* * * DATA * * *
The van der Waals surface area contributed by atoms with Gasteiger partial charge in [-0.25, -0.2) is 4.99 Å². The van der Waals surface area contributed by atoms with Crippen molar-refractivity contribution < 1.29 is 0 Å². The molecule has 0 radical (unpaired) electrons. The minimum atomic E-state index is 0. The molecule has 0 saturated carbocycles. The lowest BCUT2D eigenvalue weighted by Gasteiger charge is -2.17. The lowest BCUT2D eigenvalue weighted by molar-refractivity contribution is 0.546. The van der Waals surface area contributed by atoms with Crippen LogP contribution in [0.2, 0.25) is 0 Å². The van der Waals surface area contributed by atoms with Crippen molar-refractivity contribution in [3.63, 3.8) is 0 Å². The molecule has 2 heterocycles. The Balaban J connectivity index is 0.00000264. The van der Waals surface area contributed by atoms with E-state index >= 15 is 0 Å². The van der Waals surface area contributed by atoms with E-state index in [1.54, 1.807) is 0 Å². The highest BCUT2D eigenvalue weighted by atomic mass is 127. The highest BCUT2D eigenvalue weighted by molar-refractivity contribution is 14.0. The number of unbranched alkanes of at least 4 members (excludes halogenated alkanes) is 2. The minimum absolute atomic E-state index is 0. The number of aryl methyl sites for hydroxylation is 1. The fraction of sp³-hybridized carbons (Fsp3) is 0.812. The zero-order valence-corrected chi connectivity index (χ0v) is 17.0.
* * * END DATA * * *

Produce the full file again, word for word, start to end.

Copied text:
The van der Waals surface area contributed by atoms with Gasteiger partial charge in [-0.25, -0.2) is 4.99 Å². The van der Waals surface area contributed by atoms with Crippen molar-refractivity contribution < 1.29 is 0 Å². The molecule has 0 radical (unpaired) electrons. The minimum atomic E-state index is 0. The molecule has 0 saturated carbocycles. The lowest BCUT2D eigenvalue weighted by Gasteiger charge is -2.17. The lowest BCUT2D eigenvalue weighted by molar-refractivity contribution is 0.546. The van der Waals surface area contributed by atoms with Crippen LogP contribution in [0.2, 0.25) is 0 Å². The van der Waals surface area contributed by atoms with Crippen molar-refractivity contribution in [3.63, 3.8) is 0 Å². The molecule has 2 heterocycles. The Balaban J connectivity index is 0.00000264. The van der Waals surface area contributed by atoms with E-state index >= 15 is 0 Å². The van der Waals surface area contributed by atoms with E-state index in [1.54, 1.807) is 0 Å². The highest BCUT2D eigenvalue weighted by atomic mass is 127. The highest BCUT2D eigenvalue weighted by molar-refractivity contribution is 14.0. The number of unbranched alkanes of at least 4 members (excludes halogenated alkanes) is 2. The minimum absolute atomic E-state index is 0. The number of aryl methyl sites for hydroxylation is 1. The fraction of sp³-hybridized carbons (Fsp3) is 0.812. The zero-order valence-corrected chi connectivity index (χ0v) is 17.0.